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Unsecured Debt vs. Secured Debt: How are They Different?

Find the right kind for you here.

Credit Card debt
Revolving credit can push back your financial aspirations by years if you keep making the monthly minimum payments. Burst/pexels.com

The US household debt has surpassed $14.35 trillion as new loan applications surged during the pandemic. An American holds an average credit card debt above $5,000, whereas 46% of homeowners above 65 had a median mortgage debt of $77,000 in 2016!

Debt is not necessarily bad; you need to know which one you need and how to use it. If you have to take out a loan or swipe your credit card sometime soon, it will help to know the kind of debt you are dealing with, the consequences of defaulting for each, and how to prioritize them.

There are primarily two types of debt: unsecured debt and secured debt—these branch out into subsets like credit cards, personal loans, mortgages, and auto loans. When considering a loan, you'll need to decide between unsecured and secured debt.

What is Secured Debt - and What Happens When You Default

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Secured debt creditors use your property or assets as collateral. Generally, these are long-term high-amount loans like mortgage or auto loans. Maria Orlova/pexels.com

Mortgage and auto loans are some examples of secured debt, where the lender offers the loan with a security interest. The concept is pretty easy to understand.

Think of a typical auto loan: you use money from a lender to buy a new car. The lender helps finance your loan and attaches your vehicle as collateral. However, if you default on your payments, the lender can take possession of your car, sell it, and use the proceeds to clear your debt. Similarly, when you buy a new house, you make monthly mortgage payments. Your mortgage is a secured loan where the collateral is your home, which can be taken away from you if you default.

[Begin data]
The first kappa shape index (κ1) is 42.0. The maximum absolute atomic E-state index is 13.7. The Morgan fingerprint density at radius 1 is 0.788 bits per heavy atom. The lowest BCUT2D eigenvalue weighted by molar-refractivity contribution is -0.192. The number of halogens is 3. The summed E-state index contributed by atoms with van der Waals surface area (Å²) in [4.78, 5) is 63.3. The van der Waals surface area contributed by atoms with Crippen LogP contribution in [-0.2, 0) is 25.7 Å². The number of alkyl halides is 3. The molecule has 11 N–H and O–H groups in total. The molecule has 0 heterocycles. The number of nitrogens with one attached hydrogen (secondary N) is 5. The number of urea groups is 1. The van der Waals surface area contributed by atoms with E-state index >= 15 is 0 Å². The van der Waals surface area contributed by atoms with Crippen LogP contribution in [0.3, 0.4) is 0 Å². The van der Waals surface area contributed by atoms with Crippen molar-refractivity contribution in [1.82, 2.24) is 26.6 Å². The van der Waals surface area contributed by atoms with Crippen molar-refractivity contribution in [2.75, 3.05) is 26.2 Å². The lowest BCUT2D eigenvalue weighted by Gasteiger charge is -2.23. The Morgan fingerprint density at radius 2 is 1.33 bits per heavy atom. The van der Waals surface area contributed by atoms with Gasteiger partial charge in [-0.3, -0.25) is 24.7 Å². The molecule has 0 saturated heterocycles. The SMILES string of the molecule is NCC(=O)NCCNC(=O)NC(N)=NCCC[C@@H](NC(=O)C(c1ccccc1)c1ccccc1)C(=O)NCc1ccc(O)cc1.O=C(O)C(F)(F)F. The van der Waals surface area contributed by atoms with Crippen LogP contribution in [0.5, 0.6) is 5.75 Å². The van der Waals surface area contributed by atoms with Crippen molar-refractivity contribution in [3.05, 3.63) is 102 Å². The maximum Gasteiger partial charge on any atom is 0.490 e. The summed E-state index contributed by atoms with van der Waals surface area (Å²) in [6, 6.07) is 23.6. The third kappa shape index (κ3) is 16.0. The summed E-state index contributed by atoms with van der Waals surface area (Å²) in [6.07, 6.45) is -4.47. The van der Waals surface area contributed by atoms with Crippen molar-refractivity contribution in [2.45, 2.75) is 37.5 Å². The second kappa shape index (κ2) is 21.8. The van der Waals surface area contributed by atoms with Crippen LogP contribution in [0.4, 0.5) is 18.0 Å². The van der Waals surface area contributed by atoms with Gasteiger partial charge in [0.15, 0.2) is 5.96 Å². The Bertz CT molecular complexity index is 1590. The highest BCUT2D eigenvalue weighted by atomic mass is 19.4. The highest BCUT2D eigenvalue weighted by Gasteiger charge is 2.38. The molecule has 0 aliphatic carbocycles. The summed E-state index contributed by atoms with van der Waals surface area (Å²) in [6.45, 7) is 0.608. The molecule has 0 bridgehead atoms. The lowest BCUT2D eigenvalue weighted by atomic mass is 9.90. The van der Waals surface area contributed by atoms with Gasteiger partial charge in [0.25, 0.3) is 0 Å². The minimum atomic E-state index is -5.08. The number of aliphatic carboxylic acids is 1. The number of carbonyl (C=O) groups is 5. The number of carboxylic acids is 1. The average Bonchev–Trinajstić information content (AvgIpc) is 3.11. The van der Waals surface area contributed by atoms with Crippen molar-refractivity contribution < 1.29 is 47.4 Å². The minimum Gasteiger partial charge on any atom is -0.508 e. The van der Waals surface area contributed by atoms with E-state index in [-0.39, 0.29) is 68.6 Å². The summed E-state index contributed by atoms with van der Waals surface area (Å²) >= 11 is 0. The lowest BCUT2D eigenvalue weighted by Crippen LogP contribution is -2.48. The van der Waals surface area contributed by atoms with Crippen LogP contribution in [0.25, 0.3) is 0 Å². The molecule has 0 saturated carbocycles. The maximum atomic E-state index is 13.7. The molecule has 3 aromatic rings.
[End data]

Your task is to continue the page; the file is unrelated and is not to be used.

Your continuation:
Why do creditors attach assets as collateral to secured debt? So they can have some confidence in getting their money back without much trouble if you fail to repay. Secured debt gives them peace of mind that they can recover with the security interest.

The upside of secured debt is that you can get access to vast sums of money, which isn't possible with unsecured loans. Simultaneously, a secured loan can save you money with low-interest rates since they are considered less risky than unsecured loans.

Buying a home or a car is a significant life event that should only be done carefully. After all, you don't want to lose these assets due to non-payments. However, if you make timely payments for auto loans or mortgages, you can keep your house or car. When you start defaulting, the lender - as per the agreement - will hold the right to take back your possessions.

As such, it is vital to read your agreement before taking out a secured loan. Most people are eager to take a loan despite being unaware of how soon a foreclosure might happen due to skipped mortgage payments. Late fees may also be incurred within a few days or weeks, while the consequences to your credit score will be the same as missed credit card payments. Keep in mind that when your credit rep takes a hit, it could show up on your credit report for seven years. The worst that could happen is that the proceeds from the sale of your collateral might not even cover the entire debt, leaving you responsible for any pending balance.

What is Unsecured Debt - and What Happens When You Default

debt consolidation
Knowing that ins and outs of your loan process and agreement will help in building your repayment strategy. Oleg Magni/pexels.com

Unsecured loans are usually faster to get, but they also require a strong debt repayment history and high credit score. Common examples of unsecured debt include personal loans, medical bills, credit cards, and student loans. You may use the funds to buy something, pay for doctor visits or college tuition. These loans are considered high-risk for lenders since their only assurance is your word and credit profile. The same reason why they come with high-interest rates and quick reporting to debt collectors if you miss deadlines.